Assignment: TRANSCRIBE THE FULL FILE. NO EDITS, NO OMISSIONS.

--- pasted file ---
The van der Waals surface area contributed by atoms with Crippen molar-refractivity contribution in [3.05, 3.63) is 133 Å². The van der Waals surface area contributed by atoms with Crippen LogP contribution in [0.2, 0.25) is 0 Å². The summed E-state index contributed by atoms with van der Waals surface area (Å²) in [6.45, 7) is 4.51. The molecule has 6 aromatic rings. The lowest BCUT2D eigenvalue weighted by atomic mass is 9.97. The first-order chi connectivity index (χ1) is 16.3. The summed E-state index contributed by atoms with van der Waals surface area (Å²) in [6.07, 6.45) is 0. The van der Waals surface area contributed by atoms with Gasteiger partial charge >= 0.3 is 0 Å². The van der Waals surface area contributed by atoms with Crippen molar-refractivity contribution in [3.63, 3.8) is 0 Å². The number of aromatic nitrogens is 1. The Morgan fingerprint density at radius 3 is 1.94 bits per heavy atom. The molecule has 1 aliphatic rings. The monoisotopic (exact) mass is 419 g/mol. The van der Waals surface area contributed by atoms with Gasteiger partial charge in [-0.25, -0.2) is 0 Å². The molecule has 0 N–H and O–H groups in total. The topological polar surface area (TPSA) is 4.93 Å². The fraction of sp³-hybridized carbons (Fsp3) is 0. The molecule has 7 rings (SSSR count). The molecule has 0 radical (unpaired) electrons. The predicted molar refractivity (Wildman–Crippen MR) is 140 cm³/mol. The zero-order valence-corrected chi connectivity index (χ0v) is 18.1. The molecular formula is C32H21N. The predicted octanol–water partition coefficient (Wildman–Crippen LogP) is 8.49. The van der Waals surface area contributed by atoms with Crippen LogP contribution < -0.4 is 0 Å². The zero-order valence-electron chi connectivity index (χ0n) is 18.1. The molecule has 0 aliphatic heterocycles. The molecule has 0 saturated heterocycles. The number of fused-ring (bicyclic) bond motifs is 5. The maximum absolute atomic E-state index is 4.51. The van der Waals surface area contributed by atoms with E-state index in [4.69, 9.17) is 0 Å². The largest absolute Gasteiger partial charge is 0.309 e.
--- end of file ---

The van der Waals surface area contributed by atoms with Crippen molar-refractivity contribution in [3.05, 3.63) is 133 Å². The van der Waals surface area contributed by atoms with Crippen LogP contribution in [0.2, 0.25) is 0 Å². The summed E-state index contributed by atoms with van der Waals surface area (Å²) in [6.45, 7) is 4.51. The molecule has 6 aromatic rings. The lowest BCUT2D eigenvalue weighted by atomic mass is 9.97. The first-order chi connectivity index (χ1) is 16.3. The summed E-state index contributed by atoms with van der Waals surface area (Å²) in [6.07, 6.45) is 0. The van der Waals surface area contributed by atoms with Gasteiger partial charge >= 0.3 is 0 Å². The van der Waals surface area contributed by atoms with Crippen molar-refractivity contribution in [3.63, 3.8) is 0 Å². The number of aromatic nitrogens is 1. The Morgan fingerprint density at radius 3 is 1.94 bits per heavy atom. The molecule has 1 aliphatic rings. The monoisotopic (exact) mass is 419 g/mol. The van der Waals surface area contributed by atoms with Gasteiger partial charge in [-0.25, -0.2) is 0 Å². The molecule has 0 N–H and O–H groups in total. The topological polar surface area (TPSA) is 4.93 Å². The fraction of sp³-hybridized carbons (Fsp3) is 0. The molecule has 7 rings (SSSR count). The molecule has 0 radical (unpaired) electrons. The predicted molar refractivity (Wildman–Crippen MR) is 140 cm³/mol. The zero-order valence-corrected chi connectivity index (χ0v) is 18.1. The molecular formula is C32H21N. The predicted octanol–water partition coefficient (Wildman–Crippen LogP) is 8.49. The van der Waals surface area contributed by atoms with Crippen LogP contribution < -0.4 is 0 Å². The zero-order valence-electron chi connectivity index (χ0n) is 18.1. The molecule has 0 aliphatic heterocycles. The molecule has 0 saturated heterocycles. The number of fused-ring (bicyclic) bond motifs is 5. The maximum absolute atomic E-state index is 4.51. The van der Waals surface area contributed by atoms with E-state index in [4.69, 9.17) is 0 Å². The largest absolute Gasteiger partial charge is 0.309 e.